But nothing could halt the progress of a poison which, according to Sandra Hempel’s book The Inheritor’s Powder: A Tale of Arsenic, Murder and the New Forensic Science, turned stomachs into “…a soft, pulpy, cheese-like condition” in a matter of hours.
The pain was unimaginable. Dinah and her daughter were sent to hell and back.
The next morning, Mr Chander returned and the women’s condition had worsened – Elizabeth was fading fast and, by the afternoon, slipped away, her death a mercy after what must have felt like never-ending torture.
Martha was in the house when Elizabeth died, as was James, who came to see his step-daughter in her death bed, wringing his hands and weeping.
Dinah, herself wracked with terrifying pain, was in the same room and looked at her apparently-grieving husband with ill-concealed contempt.
“James, what do you make that piece of work for, when you know you did it to us both?” she said, as Martha mopped her brow.
He made no reply.
When Chander came to the house in the early evening, it was clear Dinah was entering the last few hours of her life and, as her pain reached a crescendo, she told the doctor: “I am certainly poisoned, and dying.”
He asked who she thought had administered the lethal poison but she refused to say: “I will accuse nobody.”
Just before midnight, Dinah died.
James spent the night in the house with his dead wife and step-daughter and the next morning their bodies were collected and they were taken for post mortem.
When the bodies were opened that morning, there could be no doubt that the two women had met their end by poison with the mortician concluding that the poison in question had been a mineral compound. Arsenic, perhaps.
Ten days later, James Maxey was arrested and taken to Norwich Gaol, charged with poisoning his wife and stepdaughter. On September 1, he stood trial for murder.
Witnesses appeared to give evidence, including William Hemmington of Hainford, who had employed James as a blacksmith for 15 years.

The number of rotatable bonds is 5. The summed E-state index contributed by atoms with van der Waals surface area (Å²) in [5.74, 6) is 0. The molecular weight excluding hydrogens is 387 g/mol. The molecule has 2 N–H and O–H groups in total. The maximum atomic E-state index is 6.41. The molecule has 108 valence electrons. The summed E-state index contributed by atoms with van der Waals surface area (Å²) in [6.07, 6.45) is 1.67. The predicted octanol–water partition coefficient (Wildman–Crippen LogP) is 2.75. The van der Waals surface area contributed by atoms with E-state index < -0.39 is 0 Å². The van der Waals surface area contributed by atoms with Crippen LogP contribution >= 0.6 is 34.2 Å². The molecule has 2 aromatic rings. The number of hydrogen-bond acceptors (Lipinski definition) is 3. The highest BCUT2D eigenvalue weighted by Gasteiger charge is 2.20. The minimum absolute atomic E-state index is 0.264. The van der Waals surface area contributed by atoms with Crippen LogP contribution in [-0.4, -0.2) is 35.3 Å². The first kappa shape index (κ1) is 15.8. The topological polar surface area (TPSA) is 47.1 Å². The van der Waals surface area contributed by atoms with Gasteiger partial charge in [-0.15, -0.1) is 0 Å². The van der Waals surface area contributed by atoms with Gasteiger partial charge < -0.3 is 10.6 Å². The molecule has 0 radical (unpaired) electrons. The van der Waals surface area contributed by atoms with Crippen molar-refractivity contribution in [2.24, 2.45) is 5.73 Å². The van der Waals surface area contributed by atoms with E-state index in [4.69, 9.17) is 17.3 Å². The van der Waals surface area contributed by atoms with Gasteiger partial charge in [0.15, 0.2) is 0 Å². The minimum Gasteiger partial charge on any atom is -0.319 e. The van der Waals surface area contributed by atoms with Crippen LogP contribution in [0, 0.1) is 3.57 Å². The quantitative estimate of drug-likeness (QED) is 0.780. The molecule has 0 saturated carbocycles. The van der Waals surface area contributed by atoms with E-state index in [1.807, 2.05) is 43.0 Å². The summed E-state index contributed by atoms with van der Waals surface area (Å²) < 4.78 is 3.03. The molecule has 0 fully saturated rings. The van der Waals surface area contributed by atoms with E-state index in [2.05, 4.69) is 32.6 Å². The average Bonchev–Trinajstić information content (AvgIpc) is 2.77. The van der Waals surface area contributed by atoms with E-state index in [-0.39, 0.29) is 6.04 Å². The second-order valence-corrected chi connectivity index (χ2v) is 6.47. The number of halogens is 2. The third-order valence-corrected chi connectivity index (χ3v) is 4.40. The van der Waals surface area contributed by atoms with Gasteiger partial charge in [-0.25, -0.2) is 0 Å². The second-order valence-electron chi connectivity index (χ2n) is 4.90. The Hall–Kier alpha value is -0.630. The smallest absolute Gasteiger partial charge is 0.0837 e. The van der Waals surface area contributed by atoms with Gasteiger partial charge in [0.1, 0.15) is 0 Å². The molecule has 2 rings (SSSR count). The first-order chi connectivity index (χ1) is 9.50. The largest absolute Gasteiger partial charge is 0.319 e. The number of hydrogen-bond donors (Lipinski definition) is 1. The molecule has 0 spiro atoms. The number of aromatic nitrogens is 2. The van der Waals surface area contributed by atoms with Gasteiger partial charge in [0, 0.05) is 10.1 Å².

He told the court that he had recently bought some “corrosive sublimate” for his business which he had used some of and placed the rest in a container in a cupboard in his workshop.
After the death of Dinah and Elizabeth, he checked the container as – he said – a cat and a dog had been poisoned near the shop and he wanted to check his supply.
When he looked, he was missing around a quarter of an ounce of poison.
Hemmington was asked if James had known just how dangerous the poison was, and answered: “No, I believe he did not know the properties of it.”
He also attested to his employee’s conduct at work, saying he had given him no trouble in 15 years and that the only time he had sworn while at work had been when he was putting shoes on a particularly vicious donkey.
“I’ll he damned if I don’t do something to be hanged for, before I shoe donkeys,” he was reported to have said.
Acquaintance Sarah Steward had visited Dinah and her daughter shortly after they’d taken tea and had made some peppermint water for them as they were complaining of stomach pain.
She took the water out of the kettle which the tea was made from and, before she passed the drink to the women, she tried a sip to test it was cool enough.
The court was told that just a few minutes after she took a single sip her stomach felt “…fit to fly open and she could not get about for nearly a month afterwards.”
When James took the stand, he told the judge that he had never kept poison and knew nothing whatsoever as to why the two most important women in his life had died in such a terrible way.
The judge explained to the jury that although there was circumstantial evidence (quite a great deal of it) “…all the links of the chain must be entire and its connection with the accused party obvious and necessary, before a verdict of guilt could be justly and conscientiously grounded upon it.”